Historian Ron Radosh offers sage advice to the online anti-Obama brigades: stop your "silly and counterproductive attacks" on the administration and focus on substance. And while you're at it, how about reading a history book or two? (Stan Evans, alas, doesn't count) Now, to employ the president's favorite phrase, let us be clear: Radosh isn't a fan of the Obama administration. Rather, he worries about an increasing trend towards conspiracy and anti-intellectualism on the right (one that I have highlighted too) and bizarre diversions into the president's supposed far-left sympathies.
A recent example, offered by Radosh: A conservative radio host named Rob Port claimed that while touring the White House he found an intriguing cache of commie books—snuck into the building, he said, by Michelle Obama—including such subversive texts as The Social Basis of American Communism by Nathan Glazer and The American Socialist Movement:1897-1912 by Ira Kipnis. The Washington Post contacted the White House (because that's what real journalists do), interrupting one of the First Lady's criticism/self-criticism sessions with the ghost of Diana Oughton, and found out that the truth was rather banal:
The only problem is the books Port photographed have been sitting in the library since 1963.
The library came into being during the presidency of Franklin Roosevelt. In 1961, First Lady Jacqueline Kennedy asked Yale University librarian James T. Babb to oversee a committee that would select books for the library. In 1963, 1,780 were placed on the shelves.
"The White House library is a reference and recreational library for the use of the President, his family, and official staff," wrote Babb in the forward to "The White House Library: A Short Title List," a document from the White House Historical Association.
"It is intended to contain books which best represent the history and culture of the United States, works most essential for an understanding of our national experience. The collection has to be strictly limited because the attractive library on the ground floor of the White House has shelf space for only twenty-five hundred volumes. Authors, with few exceptions, are citizens of the United States; fiction and poetry by deceased writers only have been included."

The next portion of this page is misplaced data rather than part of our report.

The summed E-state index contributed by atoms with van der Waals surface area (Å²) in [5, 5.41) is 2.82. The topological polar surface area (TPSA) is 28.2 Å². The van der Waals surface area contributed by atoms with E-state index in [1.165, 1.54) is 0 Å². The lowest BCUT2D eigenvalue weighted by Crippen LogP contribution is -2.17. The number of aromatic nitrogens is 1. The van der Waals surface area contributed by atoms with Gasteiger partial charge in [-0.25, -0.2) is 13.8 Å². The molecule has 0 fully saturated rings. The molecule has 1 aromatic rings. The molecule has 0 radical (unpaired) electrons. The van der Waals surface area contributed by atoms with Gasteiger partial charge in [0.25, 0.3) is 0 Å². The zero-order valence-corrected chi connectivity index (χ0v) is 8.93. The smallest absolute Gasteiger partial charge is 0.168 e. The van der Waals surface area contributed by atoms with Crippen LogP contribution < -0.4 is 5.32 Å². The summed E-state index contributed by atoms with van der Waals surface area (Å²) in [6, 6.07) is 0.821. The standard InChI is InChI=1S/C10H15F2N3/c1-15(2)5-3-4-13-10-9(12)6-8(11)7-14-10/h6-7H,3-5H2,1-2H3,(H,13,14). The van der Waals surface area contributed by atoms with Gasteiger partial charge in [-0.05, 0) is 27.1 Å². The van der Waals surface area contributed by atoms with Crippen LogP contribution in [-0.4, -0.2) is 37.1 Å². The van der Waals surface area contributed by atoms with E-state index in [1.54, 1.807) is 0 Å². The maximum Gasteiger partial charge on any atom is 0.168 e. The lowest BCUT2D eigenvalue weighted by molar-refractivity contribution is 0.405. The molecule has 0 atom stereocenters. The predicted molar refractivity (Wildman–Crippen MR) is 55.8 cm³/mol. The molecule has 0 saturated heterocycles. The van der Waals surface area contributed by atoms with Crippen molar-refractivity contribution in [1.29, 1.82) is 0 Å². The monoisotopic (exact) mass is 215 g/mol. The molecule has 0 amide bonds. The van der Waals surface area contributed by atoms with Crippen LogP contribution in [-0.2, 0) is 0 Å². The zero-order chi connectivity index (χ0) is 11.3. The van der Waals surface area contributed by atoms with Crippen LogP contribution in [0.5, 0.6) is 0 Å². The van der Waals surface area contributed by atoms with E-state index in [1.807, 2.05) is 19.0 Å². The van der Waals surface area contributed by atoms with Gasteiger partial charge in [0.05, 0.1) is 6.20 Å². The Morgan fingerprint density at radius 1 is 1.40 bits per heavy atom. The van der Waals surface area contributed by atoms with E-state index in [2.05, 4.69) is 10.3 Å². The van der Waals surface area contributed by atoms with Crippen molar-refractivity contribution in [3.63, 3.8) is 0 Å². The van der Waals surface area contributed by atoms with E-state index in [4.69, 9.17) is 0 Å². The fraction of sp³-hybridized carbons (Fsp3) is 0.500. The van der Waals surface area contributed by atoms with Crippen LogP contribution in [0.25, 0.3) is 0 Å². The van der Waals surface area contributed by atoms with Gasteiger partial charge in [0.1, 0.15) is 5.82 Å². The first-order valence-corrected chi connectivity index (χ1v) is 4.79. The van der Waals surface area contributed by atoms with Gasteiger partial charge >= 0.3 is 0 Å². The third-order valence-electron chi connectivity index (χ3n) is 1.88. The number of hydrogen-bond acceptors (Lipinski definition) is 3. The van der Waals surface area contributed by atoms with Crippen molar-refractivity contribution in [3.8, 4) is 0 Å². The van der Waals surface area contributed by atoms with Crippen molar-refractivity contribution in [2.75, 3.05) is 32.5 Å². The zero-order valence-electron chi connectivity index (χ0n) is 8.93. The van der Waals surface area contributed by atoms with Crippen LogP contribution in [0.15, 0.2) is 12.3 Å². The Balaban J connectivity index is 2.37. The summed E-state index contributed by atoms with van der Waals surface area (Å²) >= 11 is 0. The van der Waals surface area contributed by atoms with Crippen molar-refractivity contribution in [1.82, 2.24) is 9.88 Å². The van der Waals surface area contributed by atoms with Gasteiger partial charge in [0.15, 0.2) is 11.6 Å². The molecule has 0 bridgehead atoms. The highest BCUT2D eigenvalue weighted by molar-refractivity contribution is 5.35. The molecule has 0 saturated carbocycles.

Radosh, a former New Left activist famously excommunicated for his brilliant and honest study of the Rosenberg case, sighs:
These two volumes are considered early classics in the attempt of scholars to explain the growth in America at certain times of both vibrant socialist and communist movements and to understand why they ultimately failed.
Moreover, anyone should have known that Nathan Glazer is in fact one of our country's most eminent political sociologists, a founding editor with Irving Kristol and Daniel Bell decades ago of The Public Interest, and a man of liberal sensibility who used to write frequently for the anti-Communist magazine The New Leader as well as Commentary. At the time, he was among the first generation dubbed neo-conservatives, which he defined as referring "to the growing caution and skepticism among a group of liberals about the effects of social programs" initiated during the Great Society years. About his anti-Communism, there was no doubt.
As for Kipnis, he was a traditional scholar of American socialism who wrote what became one of the very first studies — soon to be outdated — of the impact of American socialism….For those reasons, the books chosen were indeed more than appropriate for a national library in the home of our chief executive. But what is the real issue is their very presence evidently sets off alarm bells among many contemporary conservatives, whose outlook — to put it mildly — is anti-intellectual.
If you haven't already, make sure to read Radosh's terrific memoir Commies, which recounts his long and complicated ideological journey, his banjo lessons with Pete Seeger, and his refusal (citing space issues, naturally) to let Bob Dylan sleep on the floor of his Madison, Wisconsin apartment.